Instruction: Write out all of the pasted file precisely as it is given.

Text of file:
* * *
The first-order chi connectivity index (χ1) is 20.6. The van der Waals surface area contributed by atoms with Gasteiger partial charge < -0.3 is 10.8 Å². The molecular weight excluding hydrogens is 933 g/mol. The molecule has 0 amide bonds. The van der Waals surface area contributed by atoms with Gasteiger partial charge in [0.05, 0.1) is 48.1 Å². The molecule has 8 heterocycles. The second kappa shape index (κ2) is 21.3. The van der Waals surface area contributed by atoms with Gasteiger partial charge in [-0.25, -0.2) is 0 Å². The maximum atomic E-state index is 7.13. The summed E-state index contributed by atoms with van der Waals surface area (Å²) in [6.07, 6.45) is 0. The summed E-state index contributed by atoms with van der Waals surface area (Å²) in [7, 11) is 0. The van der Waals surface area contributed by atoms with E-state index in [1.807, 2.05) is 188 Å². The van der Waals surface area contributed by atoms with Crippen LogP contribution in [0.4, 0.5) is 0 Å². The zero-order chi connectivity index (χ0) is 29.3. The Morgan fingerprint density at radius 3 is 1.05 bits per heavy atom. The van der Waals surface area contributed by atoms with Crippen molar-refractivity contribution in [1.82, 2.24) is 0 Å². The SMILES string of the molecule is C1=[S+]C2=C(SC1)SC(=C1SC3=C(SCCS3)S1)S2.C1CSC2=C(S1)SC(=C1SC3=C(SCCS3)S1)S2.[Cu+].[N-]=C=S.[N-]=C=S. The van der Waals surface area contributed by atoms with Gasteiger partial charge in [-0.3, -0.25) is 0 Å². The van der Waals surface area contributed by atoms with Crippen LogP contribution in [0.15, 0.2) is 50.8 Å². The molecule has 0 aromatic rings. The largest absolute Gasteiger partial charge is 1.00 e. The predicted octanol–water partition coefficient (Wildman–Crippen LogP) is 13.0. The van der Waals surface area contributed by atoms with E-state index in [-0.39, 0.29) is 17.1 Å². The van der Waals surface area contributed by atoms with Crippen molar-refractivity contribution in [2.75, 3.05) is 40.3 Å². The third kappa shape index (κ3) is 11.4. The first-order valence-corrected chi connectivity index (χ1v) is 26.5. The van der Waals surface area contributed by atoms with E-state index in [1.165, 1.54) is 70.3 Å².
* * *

The first-order chi connectivity index (χ1) is 20.6. The van der Waals surface area contributed by atoms with Gasteiger partial charge < -0.3 is 10.8 Å². The molecular weight excluding hydrogens is 933 g/mol. The molecule has 0 amide bonds. The van der Waals surface area contributed by atoms with Gasteiger partial charge in [0.05, 0.1) is 48.1 Å². The molecule has 8 heterocycles. The second kappa shape index (κ2) is 21.3. The van der Waals surface area contributed by atoms with Gasteiger partial charge in [-0.25, -0.2) is 0 Å². The maximum atomic E-state index is 7.13. The summed E-state index contributed by atoms with van der Waals surface area (Å²) in [6.07, 6.45) is 0. The summed E-state index contributed by atoms with van der Waals surface area (Å²) in [7, 11) is 0. The van der Waals surface area contributed by atoms with E-state index in [1.807, 2.05) is 188 Å². The van der Waals surface area contributed by atoms with Crippen LogP contribution in [0.4, 0.5) is 0 Å². The zero-order chi connectivity index (χ0) is 29.3. The Morgan fingerprint density at radius 3 is 1.05 bits per heavy atom. The van der Waals surface area contributed by atoms with Crippen molar-refractivity contribution in [1.82, 2.24) is 0 Å². The SMILES string of the molecule is C1=[S+]C2=C(SC1)SC(=C1SC3=C(SCCS3)S1)S2.C1CSC2=C(S1)SC(=C1SC3=C(SCCS3)S1)S2.[Cu+].[N-]=C=S.[N-]=C=S. The van der Waals surface area contributed by atoms with Gasteiger partial charge in [-0.3, -0.25) is 0 Å². The van der Waals surface area contributed by atoms with Crippen LogP contribution in [0.15, 0.2) is 50.8 Å². The molecule has 0 aromatic rings. The largest absolute Gasteiger partial charge is 1.00 e. The predicted octanol–water partition coefficient (Wildman–Crippen LogP) is 13.0. The van der Waals surface area contributed by atoms with E-state index in [-0.39, 0.29) is 17.1 Å². The van der Waals surface area contributed by atoms with Crippen molar-refractivity contribution in [2.75, 3.05) is 40.3 Å². The third kappa shape index (κ3) is 11.4. The first-order valence-corrected chi connectivity index (χ1v) is 26.5. The van der Waals surface area contributed by atoms with E-state index in [1.165, 1.54) is 70.3 Å².